Inaugurating 'George'

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Advertisers vote for political title with 175 ad pages

George is here and he looks good, with Cindy Crawford beneath a Washington-like white wig on the issue's September launch cover.

At a Sept. 7 media gathering in New York's Federal Hall, Hachette Filipacchi Magazines and Random Ventures, run by Executive Editor John Kennedy and Executive Publisher Michael Berman, unveiled plans for George in the room where George Washington became the nation's first president in 1789.

"If George Washington were alive today," Mr. Kennedy said, "he would probably be scandalized" if he saw the magazine.

While Hachette CEO-Chief Operating Officer David Pecker said he was originally skeptical of the title's viability, he's glad the team convinced him to back Hearst's $20 million stake in George. With six issues scheduled for 1996, and 600 pages already sold for that year, Mr. Pecker said, "George will create its own niche...as the traditional lines between Democrats and Republicans are fading."

Traditional lines, Mr. Kennedy said, are certainly fading editorially. "Culture drives politics and defines it," he said. "We want people to be on a first-name basis with the people who drive politics."

The first issue features offbeat writers like Mark Leyner, author of "Tooth Imprints on a Corndog"; a look by Mr. Kennedy at former Alabama Gov. George Wallace's politics; and a piece on first lady couture by Ms. Crawford and photographer Herb Ritts.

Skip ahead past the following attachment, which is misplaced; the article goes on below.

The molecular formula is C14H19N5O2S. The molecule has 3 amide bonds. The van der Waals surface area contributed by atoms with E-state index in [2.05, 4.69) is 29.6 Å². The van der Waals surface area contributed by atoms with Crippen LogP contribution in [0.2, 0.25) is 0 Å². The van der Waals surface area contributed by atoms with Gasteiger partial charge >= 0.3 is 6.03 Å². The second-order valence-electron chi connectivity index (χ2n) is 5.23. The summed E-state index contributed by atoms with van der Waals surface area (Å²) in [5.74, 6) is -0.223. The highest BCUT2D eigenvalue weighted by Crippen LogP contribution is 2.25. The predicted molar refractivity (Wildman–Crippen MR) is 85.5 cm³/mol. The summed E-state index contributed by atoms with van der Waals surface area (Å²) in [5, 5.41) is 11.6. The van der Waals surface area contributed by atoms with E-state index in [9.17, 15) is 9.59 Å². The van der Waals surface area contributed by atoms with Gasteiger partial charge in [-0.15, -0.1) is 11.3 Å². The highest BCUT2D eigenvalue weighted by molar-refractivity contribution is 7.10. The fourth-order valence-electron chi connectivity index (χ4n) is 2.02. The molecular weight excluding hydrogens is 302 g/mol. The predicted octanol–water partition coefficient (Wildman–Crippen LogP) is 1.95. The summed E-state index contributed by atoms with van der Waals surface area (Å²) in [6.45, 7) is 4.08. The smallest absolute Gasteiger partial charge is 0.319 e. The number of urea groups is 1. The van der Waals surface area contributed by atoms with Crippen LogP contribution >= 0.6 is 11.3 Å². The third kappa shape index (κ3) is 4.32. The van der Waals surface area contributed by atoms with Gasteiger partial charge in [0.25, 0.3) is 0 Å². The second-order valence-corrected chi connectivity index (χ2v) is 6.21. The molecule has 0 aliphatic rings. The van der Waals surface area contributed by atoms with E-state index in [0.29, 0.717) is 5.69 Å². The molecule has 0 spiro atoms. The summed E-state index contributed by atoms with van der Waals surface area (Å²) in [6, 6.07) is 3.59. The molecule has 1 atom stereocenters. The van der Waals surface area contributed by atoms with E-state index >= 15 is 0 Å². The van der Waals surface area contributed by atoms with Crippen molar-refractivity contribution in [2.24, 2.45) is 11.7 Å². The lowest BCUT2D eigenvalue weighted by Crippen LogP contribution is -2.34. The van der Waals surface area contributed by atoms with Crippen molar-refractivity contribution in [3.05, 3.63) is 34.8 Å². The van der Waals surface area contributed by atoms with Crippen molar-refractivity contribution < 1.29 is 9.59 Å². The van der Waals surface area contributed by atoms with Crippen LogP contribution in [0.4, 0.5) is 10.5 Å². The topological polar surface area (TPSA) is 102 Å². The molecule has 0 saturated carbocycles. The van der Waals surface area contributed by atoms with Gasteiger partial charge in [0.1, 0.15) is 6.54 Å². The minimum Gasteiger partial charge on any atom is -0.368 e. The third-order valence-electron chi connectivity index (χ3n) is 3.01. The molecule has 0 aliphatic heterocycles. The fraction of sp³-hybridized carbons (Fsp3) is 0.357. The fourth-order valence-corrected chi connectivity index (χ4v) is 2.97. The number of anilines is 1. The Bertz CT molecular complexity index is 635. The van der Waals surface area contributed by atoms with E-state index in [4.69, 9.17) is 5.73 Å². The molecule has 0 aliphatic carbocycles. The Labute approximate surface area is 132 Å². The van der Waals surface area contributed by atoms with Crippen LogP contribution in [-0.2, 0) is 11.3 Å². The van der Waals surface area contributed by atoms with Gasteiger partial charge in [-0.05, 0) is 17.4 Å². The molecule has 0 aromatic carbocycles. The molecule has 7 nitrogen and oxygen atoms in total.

Sylvester Stallone's mother will write a political astrology column and celebrities will write essays on "If I Were President."

While George won't endorse 1996 presidential candidates or accept political ads, one of the 125 advertisers who contributed to the 175 pages in the launch issue endorsed the magazine as a startup hopeful for 1995-96.

Philip Guarascio, VP and general manager-marketing and advertising for GM's North American Operations, said his company advertised in the inaugural issue for three reasons: its 25- to 49-year-old audience, GM's "confidence in Hachette's commitment," and because the venture represents "an attractive business proposition for our brands."

Copyright September 1995 Crain Communications Inc.

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